Where McLane saw the growing influx of seasonal visitors as something of a scourge, Jenney ended his narrative of Monhegan with an acknowledgment of, and tribute to, the artists who frequented the island. The island’s “beautiful woodlands, waving moors, picturesque buildings, grand headlands, restless, mighty, and eternal sea,” as interpreted “by the genius of the artist,” he stated, “delight thousands the country over.” Thanks to these images of the island, Jenney could declare that “the hope of the ancient chronicler” had been realized: “In verity it has been and is a fortunate island.”
“THE ARTISTS’ ISLAND”
One supposes there were island natives who took umbrage at the title of Will and Jane Curtis’s and Frank Lieberman’s landmark book, Monhegan: The Artists’ Island (1995), as if those easel-bearing men and women owned the island. This landmark publication simply offered a broad accounting of the rich and remarkable array of art that has been inspired by the island.
That legacy continues to expand every year. Artists from across the country and around the world continue to find their way to the island. The Monhegan Artists’ Residency, which has introduced nearly 50 Maine artists to the island, and is celebrating its 25th anniversary this year, added a new residency for Maine schoolteachers last year. And where the roster of island artists used to be predominantly male, nowadays it is much more balanced, with such groups as the Women Artists of Monhegan Island gaining visibility.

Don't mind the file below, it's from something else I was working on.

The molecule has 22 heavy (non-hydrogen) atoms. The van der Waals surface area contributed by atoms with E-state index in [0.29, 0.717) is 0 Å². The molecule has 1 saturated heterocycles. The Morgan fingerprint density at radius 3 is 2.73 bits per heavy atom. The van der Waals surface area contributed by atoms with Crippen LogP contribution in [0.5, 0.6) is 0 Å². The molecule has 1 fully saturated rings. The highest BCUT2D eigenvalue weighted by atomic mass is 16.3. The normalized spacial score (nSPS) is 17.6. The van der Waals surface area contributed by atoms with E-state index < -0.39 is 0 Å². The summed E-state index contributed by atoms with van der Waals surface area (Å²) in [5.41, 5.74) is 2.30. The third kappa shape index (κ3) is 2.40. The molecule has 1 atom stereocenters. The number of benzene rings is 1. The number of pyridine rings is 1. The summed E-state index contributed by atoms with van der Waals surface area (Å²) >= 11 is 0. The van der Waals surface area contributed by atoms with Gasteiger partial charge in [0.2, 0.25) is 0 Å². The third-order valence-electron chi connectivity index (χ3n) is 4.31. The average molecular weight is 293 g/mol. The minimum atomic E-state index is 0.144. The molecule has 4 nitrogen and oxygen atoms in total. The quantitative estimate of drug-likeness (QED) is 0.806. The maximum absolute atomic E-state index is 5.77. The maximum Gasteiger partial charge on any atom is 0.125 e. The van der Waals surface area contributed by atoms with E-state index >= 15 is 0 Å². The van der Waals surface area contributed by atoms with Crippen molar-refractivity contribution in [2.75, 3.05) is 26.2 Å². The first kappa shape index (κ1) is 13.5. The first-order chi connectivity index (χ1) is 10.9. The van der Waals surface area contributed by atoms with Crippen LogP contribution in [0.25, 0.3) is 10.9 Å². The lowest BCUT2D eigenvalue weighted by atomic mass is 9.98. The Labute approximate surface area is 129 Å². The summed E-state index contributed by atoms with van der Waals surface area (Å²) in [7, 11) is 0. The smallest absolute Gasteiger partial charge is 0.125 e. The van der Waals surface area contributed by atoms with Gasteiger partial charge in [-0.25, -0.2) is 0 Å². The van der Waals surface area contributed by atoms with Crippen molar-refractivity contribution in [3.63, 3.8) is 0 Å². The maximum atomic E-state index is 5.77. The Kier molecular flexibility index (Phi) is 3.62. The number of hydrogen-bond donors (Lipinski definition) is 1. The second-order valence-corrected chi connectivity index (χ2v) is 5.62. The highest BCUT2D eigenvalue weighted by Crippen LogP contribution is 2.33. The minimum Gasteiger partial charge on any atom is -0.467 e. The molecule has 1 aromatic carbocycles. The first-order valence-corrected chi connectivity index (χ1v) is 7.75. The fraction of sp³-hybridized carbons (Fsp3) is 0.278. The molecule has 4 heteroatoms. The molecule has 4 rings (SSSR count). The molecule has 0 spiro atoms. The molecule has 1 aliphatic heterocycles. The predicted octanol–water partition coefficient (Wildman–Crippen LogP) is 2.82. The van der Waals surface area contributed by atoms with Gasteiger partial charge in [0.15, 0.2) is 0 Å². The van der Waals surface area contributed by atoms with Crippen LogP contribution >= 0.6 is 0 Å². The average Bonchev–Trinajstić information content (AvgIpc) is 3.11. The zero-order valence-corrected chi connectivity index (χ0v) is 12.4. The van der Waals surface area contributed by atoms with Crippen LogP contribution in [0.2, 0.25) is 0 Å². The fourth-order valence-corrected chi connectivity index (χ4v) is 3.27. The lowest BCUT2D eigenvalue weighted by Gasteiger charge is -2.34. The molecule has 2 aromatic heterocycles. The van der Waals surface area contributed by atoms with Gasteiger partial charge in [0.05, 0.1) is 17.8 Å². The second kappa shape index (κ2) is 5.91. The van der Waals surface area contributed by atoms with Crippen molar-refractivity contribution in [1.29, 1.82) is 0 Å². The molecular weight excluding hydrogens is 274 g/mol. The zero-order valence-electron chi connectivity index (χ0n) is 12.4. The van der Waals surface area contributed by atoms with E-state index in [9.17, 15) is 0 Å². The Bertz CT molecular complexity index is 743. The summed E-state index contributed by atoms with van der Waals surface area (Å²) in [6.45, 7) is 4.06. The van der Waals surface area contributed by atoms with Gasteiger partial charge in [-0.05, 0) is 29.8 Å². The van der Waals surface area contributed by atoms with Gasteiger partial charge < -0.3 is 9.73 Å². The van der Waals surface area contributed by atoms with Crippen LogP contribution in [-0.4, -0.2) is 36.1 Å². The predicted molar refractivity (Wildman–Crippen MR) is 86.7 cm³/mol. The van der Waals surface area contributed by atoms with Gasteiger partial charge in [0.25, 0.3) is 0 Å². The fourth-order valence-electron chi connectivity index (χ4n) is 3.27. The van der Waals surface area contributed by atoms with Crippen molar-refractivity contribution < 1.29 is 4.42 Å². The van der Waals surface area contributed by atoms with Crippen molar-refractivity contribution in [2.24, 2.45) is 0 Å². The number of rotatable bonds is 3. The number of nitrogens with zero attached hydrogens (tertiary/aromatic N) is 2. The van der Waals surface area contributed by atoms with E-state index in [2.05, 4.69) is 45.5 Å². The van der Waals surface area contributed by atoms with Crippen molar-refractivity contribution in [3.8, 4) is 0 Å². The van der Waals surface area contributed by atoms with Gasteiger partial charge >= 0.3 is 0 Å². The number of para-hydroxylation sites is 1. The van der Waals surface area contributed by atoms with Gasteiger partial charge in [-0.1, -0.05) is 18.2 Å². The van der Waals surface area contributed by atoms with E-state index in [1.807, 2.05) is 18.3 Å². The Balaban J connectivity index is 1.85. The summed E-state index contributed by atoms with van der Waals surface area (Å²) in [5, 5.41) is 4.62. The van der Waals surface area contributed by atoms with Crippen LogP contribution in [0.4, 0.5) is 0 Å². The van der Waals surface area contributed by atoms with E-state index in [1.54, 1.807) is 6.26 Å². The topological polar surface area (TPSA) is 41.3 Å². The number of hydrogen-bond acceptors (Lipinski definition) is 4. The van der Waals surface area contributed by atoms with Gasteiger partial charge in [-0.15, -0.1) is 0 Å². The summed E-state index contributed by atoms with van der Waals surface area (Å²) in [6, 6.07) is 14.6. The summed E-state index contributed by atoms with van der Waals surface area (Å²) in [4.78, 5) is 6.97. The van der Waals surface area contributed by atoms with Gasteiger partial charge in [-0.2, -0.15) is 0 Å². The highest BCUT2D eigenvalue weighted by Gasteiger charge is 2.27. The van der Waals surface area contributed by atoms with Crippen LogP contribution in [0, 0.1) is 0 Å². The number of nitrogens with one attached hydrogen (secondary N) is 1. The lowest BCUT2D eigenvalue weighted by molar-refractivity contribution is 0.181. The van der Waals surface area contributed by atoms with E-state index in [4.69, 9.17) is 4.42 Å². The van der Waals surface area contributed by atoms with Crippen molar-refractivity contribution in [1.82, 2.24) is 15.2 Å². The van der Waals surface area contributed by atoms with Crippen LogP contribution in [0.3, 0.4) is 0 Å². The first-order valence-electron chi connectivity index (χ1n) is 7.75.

One way to consider Monhegan’s larger reputation over the last half-century or so is to compare the two feature articles on the island that have appeared in National Geographic magazine, in February 1959 and July 2001. The focus of the earlier piece, as its title proclaims, was lobstering: maine’s lobster island, monhegan. In his short text, William P. E. Graves, a staff writer at the magazine, noted that “Monhegan makes its living trapping the armor-plated delicacies of the deep.”
The featured photographs, all black-and-white (in an otherwise all-color edition), were taken by the Finnish-American photojournalist Kosti Ruohomaa (1913–1961), one of the great documenters of Maine. They represent a decidedly off-season island, from “hardy fishermen” playing cards in a smoke-filled fish shack to a “solitary villager” making his way down the snow-blown main road.
The “summer artists and vacationers” earn but a passing mention. Yet among Ruohomaa’s photos is one of the Estonian-born painter Andrew Winter (1892–1958), who lived year-round on the island from 1940 till his death. Pipe clenched in his teeth, goggles atop his head, he is shown helping a neighbor carry lobster traps down to the dock. Winter took on island roles beyond that of artist, and thereby became a beloved member of the community.
By contrast, the 2001 Geographic feature by Cathy Newman opens with a candid by photographer Amy Toensing, of painter Frances Kornbluth standing in front of the laura b, the island’s ferryboat, docked at the island. The title—welcome to monhegan island, maine. now please, go away—goes with the look on Kornbluth’s face: a kind of wariness, and maybe a bit of displeasure. Her visage probably isn’t as daunting, or as humorous, as actor/painter Zero Mostel’s must have been when he allegedly stood on the Monhegan dock and yelled out to a boatload of tourists about to land: “Plague! Plague! Cholera! Go back!”